Tilman said among his first order of business is finding a place for people facing drug addictions to sober up and detox. The commission had faced criticism for not working cooperatively with local government, but Tilman said he'd like to unite the resources of the state, county and cities to make a detox center a reality. He said he'll also aim to collaborate with the newest commission line-up.

"I can work with anybody as long as they can meet me half-way," he said.

As of press time, local Democrats also looked to make an impressive showing in several key legislative districts. The apparent upset of the evening came from Democrat Sue Chew, who held a very comfortable lead over two-term Senate incumbent Republican Janet Miller in district 17, seat B. In House district 16, seat B, Democrat and former executive director of the Idaho Human Rights Education Center Les Bock also held a stable lead of around 3,000 votes over incumbent Jana Kemp. In the Bench's Senate seat, Democratic incumbent Elliot Werk was delivering a beat-down to Republican challenger Tim Flaherty. He attributed the local successes of Democrats to a changing voter demographic.

"Ada County and Boise have become increasingly urban," Werk said. "Democrats are very attuned to urban issues."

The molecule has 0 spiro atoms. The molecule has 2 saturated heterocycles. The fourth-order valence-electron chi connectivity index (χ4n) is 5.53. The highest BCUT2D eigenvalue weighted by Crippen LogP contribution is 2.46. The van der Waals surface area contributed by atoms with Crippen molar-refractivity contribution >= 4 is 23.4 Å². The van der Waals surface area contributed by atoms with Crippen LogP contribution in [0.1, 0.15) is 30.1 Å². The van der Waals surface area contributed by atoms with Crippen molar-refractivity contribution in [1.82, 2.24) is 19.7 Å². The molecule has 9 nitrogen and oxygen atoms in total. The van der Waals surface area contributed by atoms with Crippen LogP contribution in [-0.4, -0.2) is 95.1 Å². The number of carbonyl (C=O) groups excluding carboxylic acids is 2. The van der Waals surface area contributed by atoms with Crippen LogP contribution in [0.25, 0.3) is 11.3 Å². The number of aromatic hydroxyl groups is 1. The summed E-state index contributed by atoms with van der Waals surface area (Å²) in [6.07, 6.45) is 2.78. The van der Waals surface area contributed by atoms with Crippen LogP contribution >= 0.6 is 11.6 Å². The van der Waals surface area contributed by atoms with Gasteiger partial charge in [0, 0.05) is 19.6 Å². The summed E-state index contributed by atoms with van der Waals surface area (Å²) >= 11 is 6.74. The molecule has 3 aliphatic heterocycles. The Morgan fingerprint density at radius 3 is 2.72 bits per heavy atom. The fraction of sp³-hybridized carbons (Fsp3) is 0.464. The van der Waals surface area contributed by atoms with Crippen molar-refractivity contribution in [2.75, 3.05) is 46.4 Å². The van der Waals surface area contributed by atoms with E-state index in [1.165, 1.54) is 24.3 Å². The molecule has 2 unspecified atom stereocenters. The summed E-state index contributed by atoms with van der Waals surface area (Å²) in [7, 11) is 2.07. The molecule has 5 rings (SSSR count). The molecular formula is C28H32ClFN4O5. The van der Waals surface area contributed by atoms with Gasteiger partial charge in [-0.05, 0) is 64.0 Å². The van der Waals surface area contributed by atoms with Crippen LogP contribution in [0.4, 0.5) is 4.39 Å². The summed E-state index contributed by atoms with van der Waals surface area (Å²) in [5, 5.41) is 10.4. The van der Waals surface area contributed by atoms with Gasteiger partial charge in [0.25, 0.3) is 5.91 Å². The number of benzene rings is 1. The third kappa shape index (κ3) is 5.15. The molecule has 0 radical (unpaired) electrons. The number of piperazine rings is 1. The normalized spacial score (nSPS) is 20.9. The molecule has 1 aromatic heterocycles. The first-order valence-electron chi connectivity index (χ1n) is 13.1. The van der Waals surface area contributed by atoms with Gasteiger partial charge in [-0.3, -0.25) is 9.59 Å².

The impending losses of moderate Republicans such as Kemp, who are known for their willingness to work on progressive issues from within the majority party, did not faze Werk.

"Most things in the legislature aren't partisan in any way, shape or form," he said. "There are plenty of Republicans who can't get anything done. Bill Sali is a good example of that."

Despite these local victories, though, it wasn't all good vibes around the Democratic headquarters. When The Associated Press called the Idaho governor's race for Republican Butch Otter over Democrat Jerry Brady, the crowd at the Owyhee Plaza let out an audible groan. State Democratic Party chairman Richard Stallings took the podium to speak as campaign staffers raced to turn down the blaring televisions broadcasting a cheerful scene from the Republican headquarters at the Doubletree Hotel Riverside.

To a party that had made a strong showing nationally, taking control of the U.S. House of Representatives, and locally, even if not in statewide races it was nothing short of a downer.

"There will be no concession speeches," Stallings said.

As of press time, several statewide and local races were still too close to call. For up to the second election results, visit the Idaho Secretary of State's Web site at